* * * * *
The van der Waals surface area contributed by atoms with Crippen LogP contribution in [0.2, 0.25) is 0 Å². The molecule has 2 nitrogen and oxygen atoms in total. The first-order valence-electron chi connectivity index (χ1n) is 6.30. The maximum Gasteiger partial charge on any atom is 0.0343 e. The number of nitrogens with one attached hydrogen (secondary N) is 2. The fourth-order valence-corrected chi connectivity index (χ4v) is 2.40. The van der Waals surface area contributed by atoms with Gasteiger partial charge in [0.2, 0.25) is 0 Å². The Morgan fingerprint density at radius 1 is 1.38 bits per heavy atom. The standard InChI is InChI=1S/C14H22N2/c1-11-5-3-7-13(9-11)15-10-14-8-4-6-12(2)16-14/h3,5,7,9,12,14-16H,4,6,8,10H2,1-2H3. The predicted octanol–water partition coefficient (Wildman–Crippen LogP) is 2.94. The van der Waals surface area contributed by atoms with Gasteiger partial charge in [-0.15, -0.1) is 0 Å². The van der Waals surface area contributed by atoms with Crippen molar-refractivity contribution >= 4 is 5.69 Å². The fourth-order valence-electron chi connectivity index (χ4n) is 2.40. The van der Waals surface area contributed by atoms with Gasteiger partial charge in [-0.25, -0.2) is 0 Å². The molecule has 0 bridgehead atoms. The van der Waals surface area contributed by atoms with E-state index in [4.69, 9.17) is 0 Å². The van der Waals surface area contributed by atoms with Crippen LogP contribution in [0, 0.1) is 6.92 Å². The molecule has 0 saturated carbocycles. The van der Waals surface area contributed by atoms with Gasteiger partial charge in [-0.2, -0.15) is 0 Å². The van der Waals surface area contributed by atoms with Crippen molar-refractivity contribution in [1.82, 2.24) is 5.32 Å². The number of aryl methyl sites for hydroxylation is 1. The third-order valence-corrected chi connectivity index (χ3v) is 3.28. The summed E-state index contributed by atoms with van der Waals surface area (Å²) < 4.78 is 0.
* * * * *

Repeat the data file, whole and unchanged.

The van der Waals surface area contributed by atoms with Crippen LogP contribution in [0.2, 0.25) is 0 Å². The molecule has 2 nitrogen and oxygen atoms in total. The first-order valence-electron chi connectivity index (χ1n) is 6.30. The maximum Gasteiger partial charge on any atom is 0.0343 e. The number of nitrogens with one attached hydrogen (secondary N) is 2. The fourth-order valence-corrected chi connectivity index (χ4v) is 2.40. The van der Waals surface area contributed by atoms with Gasteiger partial charge in [0.2, 0.25) is 0 Å². The Morgan fingerprint density at radius 1 is 1.38 bits per heavy atom. The standard InChI is InChI=1S/C14H22N2/c1-11-5-3-7-13(9-11)15-10-14-8-4-6-12(2)16-14/h3,5,7,9,12,14-16H,4,6,8,10H2,1-2H3. The predicted octanol–water partition coefficient (Wildman–Crippen LogP) is 2.94. The van der Waals surface area contributed by atoms with Gasteiger partial charge in [-0.15, -0.1) is 0 Å². The van der Waals surface area contributed by atoms with Crippen molar-refractivity contribution >= 4 is 5.69 Å². The fourth-order valence-electron chi connectivity index (χ4n) is 2.40. The van der Waals surface area contributed by atoms with Gasteiger partial charge in [-0.25, -0.2) is 0 Å². The molecule has 0 bridgehead atoms. The van der Waals surface area contributed by atoms with E-state index in [4.69, 9.17) is 0 Å². The van der Waals surface area contributed by atoms with Crippen LogP contribution in [0, 0.1) is 6.92 Å². The molecule has 0 saturated carbocycles. The van der Waals surface area contributed by atoms with Gasteiger partial charge in [-0.2, -0.15) is 0 Å². The van der Waals surface area contributed by atoms with Crippen molar-refractivity contribution in [1.82, 2.24) is 5.32 Å². The number of aryl methyl sites for hydroxylation is 1. The third-order valence-corrected chi connectivity index (χ3v) is 3.28. The summed E-state index contributed by atoms with van der Waals surface area (Å²) < 4.78 is 0.